A pilot who operated a commercial passenger jet in a careless manner in Queenstown has been fined $5100 and must do extensive retraining.
In Queenstown District Court this morning Judge Kevin Phillips also lifted the name suppression of Auckland-based Pacific Blue pilot Roderick Gunn, who was found guilty two weeks ago.
Judge Phillips did not disqualify Gunn but ordered that he undertake extensive retraining, and be overseen by Air New Zealand captain and expert witness in the case Stu Julian.
Gunn is also barred from being a pilot in command of a flight in and out of Queenstown for 12 months.
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In finding Gunn guilty earlier this month, Judge Phillips ruled he shouldn't have taken off from Queenstown Airport in dark, wintry conditions in his Sydney-bound Boeing 737-800 on June 22, 2010.
During the lengthy trial in March and September last year, the Civil Aviation Authority alleged the pilot, then 54, took off at 5.25pm, 11 minutes after the rules stipulated it was safe to do so at that time of year. That, compounded by low cloud and high-cross winds, meant that a prudent and responsible pilot would have left the plane grounded.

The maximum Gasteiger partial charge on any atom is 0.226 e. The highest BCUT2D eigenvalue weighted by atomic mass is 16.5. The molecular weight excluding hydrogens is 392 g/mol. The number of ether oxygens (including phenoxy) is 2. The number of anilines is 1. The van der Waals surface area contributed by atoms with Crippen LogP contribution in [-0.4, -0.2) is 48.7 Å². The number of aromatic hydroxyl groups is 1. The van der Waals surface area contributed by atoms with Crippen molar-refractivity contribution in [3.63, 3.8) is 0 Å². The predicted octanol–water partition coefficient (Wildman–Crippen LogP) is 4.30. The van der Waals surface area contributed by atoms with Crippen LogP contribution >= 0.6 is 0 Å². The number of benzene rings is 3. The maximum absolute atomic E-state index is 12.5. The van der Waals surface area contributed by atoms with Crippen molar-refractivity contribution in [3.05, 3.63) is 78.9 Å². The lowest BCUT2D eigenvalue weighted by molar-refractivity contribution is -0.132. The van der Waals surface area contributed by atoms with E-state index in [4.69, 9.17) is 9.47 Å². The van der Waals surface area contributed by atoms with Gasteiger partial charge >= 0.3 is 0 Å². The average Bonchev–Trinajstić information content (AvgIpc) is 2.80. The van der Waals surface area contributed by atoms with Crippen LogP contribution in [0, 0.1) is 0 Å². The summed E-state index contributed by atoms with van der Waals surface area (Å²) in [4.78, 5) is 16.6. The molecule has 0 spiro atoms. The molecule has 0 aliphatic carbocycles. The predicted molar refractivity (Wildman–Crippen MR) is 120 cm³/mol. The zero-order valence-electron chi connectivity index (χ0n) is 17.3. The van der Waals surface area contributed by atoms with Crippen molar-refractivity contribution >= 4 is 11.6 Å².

The prosecution case centred on the idea that if there was an engine failure during or immediately after take-off, the plane - carrying 70 passengers - would not have been able to make it safely out of the mountainous basin and on to another airport.
In his 130-page judgment, Judge Phillips found the pilot did not apply the degree of care and attention a reasonable and prudent pilot would have exercised.
Gunn had 30 years' experience flying in and out of Queenstown.
It will take the 55-year-old 17 months to get a new licence, having been stood down for two-and-a-half years while the case was before the court.
Prior to the incident Gunn's commercial career comprised 16,043 hours' total flying time, of which 6000 hours were spent flying a Boeing 737.